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Journal of Toxicology
Volume 2011, Article ID 803451, 10 pages
http://dx.doi.org/10.1155/2011/803451
Research Article

Formulated Beta-Cyfluthrin Shows Wide Divergence in Toxicity among Bird Species

1Estación Experimental Agropecuaria Paraná, Instituto Nacional de Tecnología Agropecuaria (INTA), Ruta 11 km 12.5, Paraná, 3100 Entre Ríos, Argentina
2Instituto de Recursos Biológicos, Instituto Nacional de Tecnología Agropecuaria (INTA), Castelar, 1712 Buenos Aires, Argentina
3Science and Technology Branch, Environment Canada, Ottawa, ON, Canada KIA 0H3

Received 9 August 2010; Revised 26 November 2010; Accepted 21 January 2011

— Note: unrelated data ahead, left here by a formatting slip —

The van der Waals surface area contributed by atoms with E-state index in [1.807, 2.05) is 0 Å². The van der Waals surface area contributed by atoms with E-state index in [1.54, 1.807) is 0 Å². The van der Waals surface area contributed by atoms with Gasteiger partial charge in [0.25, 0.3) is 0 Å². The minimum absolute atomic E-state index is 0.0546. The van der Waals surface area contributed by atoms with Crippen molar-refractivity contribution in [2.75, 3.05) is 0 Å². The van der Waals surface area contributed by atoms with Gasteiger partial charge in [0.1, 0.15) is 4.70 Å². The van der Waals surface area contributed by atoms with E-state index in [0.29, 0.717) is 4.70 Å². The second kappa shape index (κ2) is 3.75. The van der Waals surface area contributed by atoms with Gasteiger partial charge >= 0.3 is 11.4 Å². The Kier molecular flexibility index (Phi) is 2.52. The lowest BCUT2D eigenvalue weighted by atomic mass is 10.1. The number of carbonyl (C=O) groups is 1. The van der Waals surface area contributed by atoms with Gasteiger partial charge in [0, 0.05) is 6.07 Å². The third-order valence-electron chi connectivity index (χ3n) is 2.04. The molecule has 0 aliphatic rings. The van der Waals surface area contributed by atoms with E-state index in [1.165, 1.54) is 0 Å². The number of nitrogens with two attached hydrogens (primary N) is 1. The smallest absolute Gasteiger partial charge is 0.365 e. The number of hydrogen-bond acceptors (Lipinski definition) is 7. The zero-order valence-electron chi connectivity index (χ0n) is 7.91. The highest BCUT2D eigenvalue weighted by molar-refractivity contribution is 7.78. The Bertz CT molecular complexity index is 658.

Academic Editor: Virginia Moser

Copyright © 2011 Laura M. Addy-Orduna et al. This is an open access article distributed under the Creative Commons Attribution License, which permits unrestricted use, distribution, and reproduction in any medium, provided the original work is properly cited.

Abstract

It is generally assumed that the toxicity of pyrethroid insecticides to birds is negligible, though few species have been tested. The oral acute toxicity of formulated beta-cyfluthrin was determined for canaries (Serinus sp.), shiny cowbirds (Molothrus bonariensis), and eared doves (Zenaida auriculata). Single doses were administered to adults by gavage. Approximate lethal doses 50 ( ) and their confidence intervals were determined by approximate D-optimal design. Canaries were found to be substantially more sensitive to formulated beta-cyfluthrin (  mg/kg) than the other two species tested (  mg/kg and  mg/kg, resp.). The obtained for canaries was also considerably lower than typical toxicity values available in the literature for pyrethroids. This study emphasizes the need for testing a broader range of species with potentially toxic insecticides, using modern up and down test designs with minimal numbers of birds.